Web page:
Chronic Compartment Syndrome
Chronic compartment syndrome in the lower leg can be treated conservatively or surgically. Conservative treatment includes rest, anti-inflammatories, and manual decompression. Elevation of the affected limb in patients with compartment syndrome is contraindicated, as this leads to decreased vascular perfusion of the affected region. Ideally, the affected limb should be positioned at the level of the heart. The use of devices that apply external pressure to the area, such as splints, casts, and tight wound dressings, should be avoided. In cases where symptoms persist, the condition can be treated by a surgical procedure, subcutaneous fasciotomy or open fasciotomy. Left untreated, chronic compartment syndrome can develop into the acute syndrome. A possible complication of surgical intervention for chronic compartment syndrome can be chronic venous insufficiency.
Hyperbaric oxygen therapy has been suggested by case reports — though as of 2011 not proven in controlled randomized trials — to be an effective adjunctive therapy for crush injury, compartment syndrome, and other acute traumatic ischemias, by improving wound healing and reducing the need for repetitive surgery. The main treatment for compartment syndrome is surgery. There needs to be an incision in the skin so that the skin may be retracted back. Incisions are made in the affected muscle compartments so that they will decompress. This decompression will relieve the pressure on the venules and lymphatic vessels, and will increase bloodflow throughout the muscle.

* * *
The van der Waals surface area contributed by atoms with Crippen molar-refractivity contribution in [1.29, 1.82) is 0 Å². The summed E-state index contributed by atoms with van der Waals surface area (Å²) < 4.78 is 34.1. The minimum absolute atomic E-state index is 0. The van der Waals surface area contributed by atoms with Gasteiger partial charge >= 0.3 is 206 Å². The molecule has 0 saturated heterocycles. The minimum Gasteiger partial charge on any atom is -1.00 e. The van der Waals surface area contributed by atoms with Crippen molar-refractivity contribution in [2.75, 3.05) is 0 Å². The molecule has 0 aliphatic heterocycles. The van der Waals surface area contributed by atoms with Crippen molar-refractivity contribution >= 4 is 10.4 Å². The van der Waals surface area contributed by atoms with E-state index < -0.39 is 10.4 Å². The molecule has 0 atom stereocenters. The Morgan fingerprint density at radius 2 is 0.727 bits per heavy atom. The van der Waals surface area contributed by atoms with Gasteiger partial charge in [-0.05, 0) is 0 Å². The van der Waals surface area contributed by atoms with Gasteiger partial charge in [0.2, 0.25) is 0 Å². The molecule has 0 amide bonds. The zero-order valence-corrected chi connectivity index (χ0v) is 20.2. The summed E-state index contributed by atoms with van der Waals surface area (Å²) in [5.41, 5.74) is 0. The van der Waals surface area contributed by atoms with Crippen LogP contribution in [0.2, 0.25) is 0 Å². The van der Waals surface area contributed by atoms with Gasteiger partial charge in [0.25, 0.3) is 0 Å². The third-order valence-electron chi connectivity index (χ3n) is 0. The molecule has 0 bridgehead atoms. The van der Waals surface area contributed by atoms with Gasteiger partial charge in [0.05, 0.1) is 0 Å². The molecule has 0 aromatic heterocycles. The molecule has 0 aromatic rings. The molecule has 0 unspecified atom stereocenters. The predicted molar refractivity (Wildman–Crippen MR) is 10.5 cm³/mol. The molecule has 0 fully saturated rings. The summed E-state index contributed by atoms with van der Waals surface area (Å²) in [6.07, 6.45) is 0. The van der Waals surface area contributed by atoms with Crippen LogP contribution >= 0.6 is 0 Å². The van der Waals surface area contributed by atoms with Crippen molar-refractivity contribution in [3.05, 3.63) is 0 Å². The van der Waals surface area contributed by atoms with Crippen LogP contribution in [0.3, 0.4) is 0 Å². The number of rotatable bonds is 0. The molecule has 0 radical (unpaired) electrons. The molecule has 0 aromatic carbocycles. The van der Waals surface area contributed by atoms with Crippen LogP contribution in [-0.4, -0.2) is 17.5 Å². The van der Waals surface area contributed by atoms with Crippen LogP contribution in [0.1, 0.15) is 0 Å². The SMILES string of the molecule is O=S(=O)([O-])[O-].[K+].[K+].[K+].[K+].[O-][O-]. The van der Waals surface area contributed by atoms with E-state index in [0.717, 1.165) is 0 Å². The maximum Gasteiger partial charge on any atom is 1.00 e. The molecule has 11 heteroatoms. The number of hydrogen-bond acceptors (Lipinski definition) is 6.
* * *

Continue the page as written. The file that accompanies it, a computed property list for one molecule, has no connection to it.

Technology solutions for compartment syndrome involving continuous monitoring have also been proposed and tested.
Famous quotes containing the words syndrome and/or chronic:
“Women are taught that their main goal in life is to serve othersfirst men, and later, children. This prescription leads to enormous problems, for it is supposed to be carried out as if women did not have needs of their own, as if one could serve others without simultaneously attending to ones own interests and desires. Carried to its perfection, it produces the martyr syndrome or the smothering wife and mother.”
—Jean Baker Miller (20th century)
“Perhaps our originality manifests itself most strikingly in what we do with that which we did not originate. To discover something wholly new can be a matter of chance, of idle tinkering, or even of the chronic dissatisfaction of the untalented.”
—Eric Hoffer (19021983)